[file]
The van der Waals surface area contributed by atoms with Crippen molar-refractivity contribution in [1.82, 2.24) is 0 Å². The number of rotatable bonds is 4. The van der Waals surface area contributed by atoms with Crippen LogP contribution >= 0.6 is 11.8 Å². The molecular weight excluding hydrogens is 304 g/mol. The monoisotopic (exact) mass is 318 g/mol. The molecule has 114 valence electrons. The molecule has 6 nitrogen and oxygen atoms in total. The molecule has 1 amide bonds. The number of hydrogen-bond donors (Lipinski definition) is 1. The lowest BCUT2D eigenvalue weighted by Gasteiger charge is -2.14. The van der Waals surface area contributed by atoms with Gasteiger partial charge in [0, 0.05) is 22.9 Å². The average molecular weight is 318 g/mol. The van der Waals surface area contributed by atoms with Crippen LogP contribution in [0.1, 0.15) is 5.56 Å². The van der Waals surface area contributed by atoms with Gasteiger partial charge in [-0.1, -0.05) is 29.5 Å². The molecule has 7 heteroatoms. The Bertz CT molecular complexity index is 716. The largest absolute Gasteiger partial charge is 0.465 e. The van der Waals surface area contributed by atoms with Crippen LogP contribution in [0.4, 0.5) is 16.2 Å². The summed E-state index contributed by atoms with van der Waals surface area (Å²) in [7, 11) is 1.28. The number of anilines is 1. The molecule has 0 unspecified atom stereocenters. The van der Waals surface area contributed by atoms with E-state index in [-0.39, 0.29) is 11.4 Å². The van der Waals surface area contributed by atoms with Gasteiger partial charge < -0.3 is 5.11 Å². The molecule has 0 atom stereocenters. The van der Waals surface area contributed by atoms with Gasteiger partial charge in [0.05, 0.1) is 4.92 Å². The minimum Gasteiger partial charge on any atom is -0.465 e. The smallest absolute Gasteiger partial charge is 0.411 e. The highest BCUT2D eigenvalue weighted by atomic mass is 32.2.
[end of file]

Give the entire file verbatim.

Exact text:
The van der Waals surface area contributed by atoms with Crippen molar-refractivity contribution in [1.82, 2.24) is 0 Å². The number of rotatable bonds is 4. The van der Waals surface area contributed by atoms with Crippen LogP contribution >= 0.6 is 11.8 Å². The molecular weight excluding hydrogens is 304 g/mol. The monoisotopic (exact) mass is 318 g/mol. The molecule has 114 valence electrons. The molecule has 6 nitrogen and oxygen atoms in total. The molecule has 1 amide bonds. The number of hydrogen-bond donors (Lipinski definition) is 1. The lowest BCUT2D eigenvalue weighted by Gasteiger charge is -2.14. The van der Waals surface area contributed by atoms with Gasteiger partial charge in [0, 0.05) is 22.9 Å². The average molecular weight is 318 g/mol. The van der Waals surface area contributed by atoms with Crippen LogP contribution in [0.1, 0.15) is 5.56 Å². The van der Waals surface area contributed by atoms with Gasteiger partial charge in [-0.1, -0.05) is 29.5 Å². The molecule has 7 heteroatoms. The Bertz CT molecular complexity index is 716. The largest absolute Gasteiger partial charge is 0.465 e. The van der Waals surface area contributed by atoms with Crippen LogP contribution in [0.4, 0.5) is 16.2 Å². The summed E-state index contributed by atoms with van der Waals surface area (Å²) in [7, 11) is 1.28. The number of anilines is 1. The molecule has 0 unspecified atom stereocenters. The van der Waals surface area contributed by atoms with E-state index in [-0.39, 0.29) is 11.4 Å². The van der Waals surface area contributed by atoms with Gasteiger partial charge < -0.3 is 5.11 Å². The molecule has 0 atom stereocenters. The van der Waals surface area contributed by atoms with Gasteiger partial charge in [0.05, 0.1) is 4.92 Å². The minimum Gasteiger partial charge on any atom is -0.465 e. The smallest absolute Gasteiger partial charge is 0.411 e. The highest BCUT2D eigenvalue weighted by atomic mass is 32.2.